Sheila Rauch, PhD: What Are the Best Treatments for PTSD?

Two of the most researched and effective treatments for PTSD are prolonged exposure and cognitive processing therapy. The first involves approaching instead of avoiding traumatic memories, the second working on changing thought patterns to reduce the impact of the trauma. With the help of an experienced provider, people can be successfully treated for PTSD.

Sheila Rauch, PhD is the deputy director of the Emory Healthcare Veterans Program.

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The two treatments that really have the largest amount of research and the best evidence to support their efficacy are prolonged exposure and cognitive processing therapy. Prolonged exposure is really focused on working with your providers to approach your traumatic memories instead of avoid them so that you feel those emotions, you let yourself consider those emotions, consider what the trauma meant at the time and now, and move through that trauma to the other side where those emotions may be less intense. You’re able to think about that trauma without being derailed. But the basic idea of prolonged exposure is that you’re approaching instead of avoiding, and that has lots of impacts on your life, how you think about yourself, how you think about the world, how you think about that trauma. CPT is kind of the flip of that. So, it’s focusing on the thoughts that came out of your traumatic experience – basically these are thoughts and ways that you think about yourself post trauma – and working on changing those thoughts to reduce the impact of that trauma on your life now. An example of this would be many people who have been sexually assaulted working on those thoughts of self-blame by going back to examine “what do those thoughts mean, what did they say about me then, what are they saying about me now?” can be a good way to move past the trauma. So, the two primary effective psychotherapies, trauma-focused therapies, kind of are working on the same problem of PTSD. One’s coming at it from approaching instead of avoiding the behavioral experiential mode; the other one’s coming at it from the more cognitive, starting with the thoughts and going from there. There are some medications that work I should say. And really, the last VA/DoD Clinical Practice Guideline put trauma-focused therapies as first line and then those meds as second line. These are people who are coming in raising their hand saying I’m having trouble and I want to address it. As a therapist, that’s my opportunity to come in and say it makes a lot of sense that you’re having trouble with this. One thing that we know really fuels PTSD symptoms, fuels people not being able to do the things that they want in their life is avoidance. So what we’re going to do is start to approach instead of avoid. We’ll be doing this together. We’re aligning. We’re doing it at your pace. You’re in charge of how we do it, when we do it, what we do, and are you willing to, you know, take that leap with me. And that’s really where I come from. For most PTSD patients that I work with, over 20 years of working in this field, it makes a lot of sense ’cause they know when they’re avoiding. They know what’s contributing to them not being able to do the things that they want in their life. They also know it may be hard, but with good support and with providers who feel confident and who have worked with this for a long time, they’re usually willing and able to take that leap. And once they start seeing a little bit of progress, it snowballs in a positive way. BrainLine is powered in part by Wounded Warrior Project to honor and empower post-9/11 injured service members, veterans, and their families.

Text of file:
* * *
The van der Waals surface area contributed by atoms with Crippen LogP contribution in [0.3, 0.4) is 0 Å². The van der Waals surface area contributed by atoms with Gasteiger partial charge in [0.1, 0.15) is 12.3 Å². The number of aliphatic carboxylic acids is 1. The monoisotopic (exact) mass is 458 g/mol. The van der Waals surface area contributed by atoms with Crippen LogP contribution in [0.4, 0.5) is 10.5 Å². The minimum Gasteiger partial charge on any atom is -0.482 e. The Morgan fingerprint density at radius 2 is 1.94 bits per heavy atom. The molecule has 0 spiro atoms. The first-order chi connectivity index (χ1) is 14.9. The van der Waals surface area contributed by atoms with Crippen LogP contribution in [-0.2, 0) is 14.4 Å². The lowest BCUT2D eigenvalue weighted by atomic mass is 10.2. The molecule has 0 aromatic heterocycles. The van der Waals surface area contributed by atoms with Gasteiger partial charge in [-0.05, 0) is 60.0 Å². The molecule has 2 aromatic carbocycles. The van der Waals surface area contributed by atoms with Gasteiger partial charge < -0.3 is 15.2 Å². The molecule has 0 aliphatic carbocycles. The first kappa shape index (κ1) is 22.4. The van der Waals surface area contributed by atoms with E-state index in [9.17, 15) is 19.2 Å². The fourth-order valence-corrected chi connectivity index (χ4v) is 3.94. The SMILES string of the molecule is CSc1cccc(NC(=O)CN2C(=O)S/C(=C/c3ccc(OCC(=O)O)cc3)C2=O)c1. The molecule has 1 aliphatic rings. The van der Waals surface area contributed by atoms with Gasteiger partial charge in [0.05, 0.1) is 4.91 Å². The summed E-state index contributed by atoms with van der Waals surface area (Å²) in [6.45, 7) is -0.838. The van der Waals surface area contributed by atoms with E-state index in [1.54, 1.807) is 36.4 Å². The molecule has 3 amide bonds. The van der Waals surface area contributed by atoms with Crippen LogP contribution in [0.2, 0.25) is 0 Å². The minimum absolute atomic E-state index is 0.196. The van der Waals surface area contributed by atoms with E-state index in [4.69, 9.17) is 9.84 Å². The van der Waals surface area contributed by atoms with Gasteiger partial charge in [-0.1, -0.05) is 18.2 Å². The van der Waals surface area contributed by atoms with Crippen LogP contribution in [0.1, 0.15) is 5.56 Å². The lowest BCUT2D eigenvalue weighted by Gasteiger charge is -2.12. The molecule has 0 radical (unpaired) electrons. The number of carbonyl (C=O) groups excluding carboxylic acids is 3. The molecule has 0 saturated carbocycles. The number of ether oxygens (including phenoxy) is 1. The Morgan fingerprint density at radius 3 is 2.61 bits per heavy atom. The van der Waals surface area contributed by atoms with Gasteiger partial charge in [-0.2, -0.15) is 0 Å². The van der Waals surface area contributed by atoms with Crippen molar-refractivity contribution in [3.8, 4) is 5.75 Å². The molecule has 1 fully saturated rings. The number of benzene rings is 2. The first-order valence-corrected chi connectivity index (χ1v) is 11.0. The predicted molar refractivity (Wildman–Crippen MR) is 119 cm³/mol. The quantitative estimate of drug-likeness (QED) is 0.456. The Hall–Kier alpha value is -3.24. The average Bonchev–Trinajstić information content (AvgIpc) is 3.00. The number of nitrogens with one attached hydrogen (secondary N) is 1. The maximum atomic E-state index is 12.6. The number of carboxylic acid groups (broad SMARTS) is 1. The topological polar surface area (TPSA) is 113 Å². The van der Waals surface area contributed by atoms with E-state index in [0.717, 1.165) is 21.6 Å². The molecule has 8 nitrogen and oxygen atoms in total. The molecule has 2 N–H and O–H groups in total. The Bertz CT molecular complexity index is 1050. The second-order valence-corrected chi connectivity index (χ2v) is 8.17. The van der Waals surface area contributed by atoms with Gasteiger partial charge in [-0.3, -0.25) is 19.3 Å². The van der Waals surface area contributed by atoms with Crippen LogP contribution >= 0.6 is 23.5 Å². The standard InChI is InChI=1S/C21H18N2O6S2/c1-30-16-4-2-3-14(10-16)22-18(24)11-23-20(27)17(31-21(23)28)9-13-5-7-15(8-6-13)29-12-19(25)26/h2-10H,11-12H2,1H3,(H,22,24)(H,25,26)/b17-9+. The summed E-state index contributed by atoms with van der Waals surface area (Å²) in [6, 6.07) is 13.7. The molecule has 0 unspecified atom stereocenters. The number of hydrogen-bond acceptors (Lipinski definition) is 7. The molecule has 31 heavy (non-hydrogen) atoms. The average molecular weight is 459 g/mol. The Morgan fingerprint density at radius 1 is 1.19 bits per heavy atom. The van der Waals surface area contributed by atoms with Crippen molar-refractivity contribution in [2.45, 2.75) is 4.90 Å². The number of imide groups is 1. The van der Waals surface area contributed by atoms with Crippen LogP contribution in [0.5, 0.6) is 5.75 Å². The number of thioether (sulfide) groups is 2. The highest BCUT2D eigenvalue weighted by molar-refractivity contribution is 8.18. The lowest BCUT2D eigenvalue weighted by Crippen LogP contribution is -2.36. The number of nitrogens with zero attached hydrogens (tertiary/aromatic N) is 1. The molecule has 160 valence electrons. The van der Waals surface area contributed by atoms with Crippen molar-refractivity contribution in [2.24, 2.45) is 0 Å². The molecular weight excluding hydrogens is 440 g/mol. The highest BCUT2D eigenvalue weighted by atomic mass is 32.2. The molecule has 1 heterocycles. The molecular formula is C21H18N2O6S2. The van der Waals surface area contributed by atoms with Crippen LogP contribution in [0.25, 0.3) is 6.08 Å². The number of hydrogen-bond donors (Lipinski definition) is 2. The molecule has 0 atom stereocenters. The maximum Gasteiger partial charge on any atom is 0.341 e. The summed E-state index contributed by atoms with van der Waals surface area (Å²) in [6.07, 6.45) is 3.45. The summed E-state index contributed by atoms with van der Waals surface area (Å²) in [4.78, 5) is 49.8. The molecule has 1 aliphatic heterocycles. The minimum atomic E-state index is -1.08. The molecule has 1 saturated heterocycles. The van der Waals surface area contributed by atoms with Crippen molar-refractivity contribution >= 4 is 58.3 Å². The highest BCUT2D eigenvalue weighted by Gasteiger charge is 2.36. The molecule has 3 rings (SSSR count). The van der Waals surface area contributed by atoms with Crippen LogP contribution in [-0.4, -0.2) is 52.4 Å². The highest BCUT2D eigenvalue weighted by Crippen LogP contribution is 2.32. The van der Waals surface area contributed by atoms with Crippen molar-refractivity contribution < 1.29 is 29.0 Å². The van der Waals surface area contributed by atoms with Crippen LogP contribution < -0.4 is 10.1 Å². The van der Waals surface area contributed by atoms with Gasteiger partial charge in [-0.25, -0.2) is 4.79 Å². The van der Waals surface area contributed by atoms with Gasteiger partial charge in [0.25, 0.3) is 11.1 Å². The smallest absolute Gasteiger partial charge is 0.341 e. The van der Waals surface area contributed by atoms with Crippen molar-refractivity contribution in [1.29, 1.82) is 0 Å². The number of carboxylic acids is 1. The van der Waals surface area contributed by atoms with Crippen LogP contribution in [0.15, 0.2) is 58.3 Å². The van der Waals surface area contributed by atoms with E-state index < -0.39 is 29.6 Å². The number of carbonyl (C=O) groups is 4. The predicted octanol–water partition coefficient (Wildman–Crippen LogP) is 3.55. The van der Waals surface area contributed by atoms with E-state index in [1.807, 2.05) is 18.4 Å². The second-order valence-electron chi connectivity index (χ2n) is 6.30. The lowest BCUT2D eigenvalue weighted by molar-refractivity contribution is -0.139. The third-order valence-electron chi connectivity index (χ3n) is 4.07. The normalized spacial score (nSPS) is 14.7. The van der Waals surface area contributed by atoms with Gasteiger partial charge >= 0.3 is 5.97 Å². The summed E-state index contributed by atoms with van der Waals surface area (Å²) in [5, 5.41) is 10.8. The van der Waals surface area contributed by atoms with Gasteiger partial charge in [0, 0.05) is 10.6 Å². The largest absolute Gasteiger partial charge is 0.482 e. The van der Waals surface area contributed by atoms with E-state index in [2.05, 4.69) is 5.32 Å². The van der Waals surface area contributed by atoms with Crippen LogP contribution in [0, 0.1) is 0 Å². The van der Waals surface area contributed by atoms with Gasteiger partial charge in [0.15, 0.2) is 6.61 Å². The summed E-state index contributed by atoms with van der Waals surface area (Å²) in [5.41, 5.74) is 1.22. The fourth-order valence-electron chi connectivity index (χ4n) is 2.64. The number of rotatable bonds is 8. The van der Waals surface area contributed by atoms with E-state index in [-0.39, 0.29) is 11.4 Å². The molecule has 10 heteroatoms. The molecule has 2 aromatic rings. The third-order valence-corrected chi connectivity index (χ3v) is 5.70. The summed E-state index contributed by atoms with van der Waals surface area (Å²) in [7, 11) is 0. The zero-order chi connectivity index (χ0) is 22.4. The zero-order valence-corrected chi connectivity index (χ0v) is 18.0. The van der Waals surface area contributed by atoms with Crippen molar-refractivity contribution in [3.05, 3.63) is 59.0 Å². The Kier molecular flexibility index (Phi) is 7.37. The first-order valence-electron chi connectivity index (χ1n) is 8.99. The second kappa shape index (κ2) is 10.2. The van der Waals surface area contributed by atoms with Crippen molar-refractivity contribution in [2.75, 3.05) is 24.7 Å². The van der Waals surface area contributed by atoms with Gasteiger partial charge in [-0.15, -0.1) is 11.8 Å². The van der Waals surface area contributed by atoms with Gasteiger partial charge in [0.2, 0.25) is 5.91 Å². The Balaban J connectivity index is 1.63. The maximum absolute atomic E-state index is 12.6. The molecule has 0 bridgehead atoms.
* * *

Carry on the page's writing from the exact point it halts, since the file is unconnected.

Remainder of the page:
Posted on BrainLine September 23, 2021. Reviewed September 23, 2021.

About the author: Sheila A.M. Rauch, PhD, ABPP

Sheila A.M. Rauch, PhD, ABPP, is the Deputy Director of the Emory Healthcare Veterans Program and Director of Mental Health Research and Program Evaluation at the VA Atlanta Healthcare System. Dr. Rauch has been developing programs, conducting research and providing PTSD and Anxiety Disorders treatment for over 20 years. Her research focuses on examination of mechanisms involved in the development and treatment of PTSD and improving access to effective interventions.

Professional headshot of Dr. Sheila Rauch smiling at the camera, wearing glasses in a royal blue top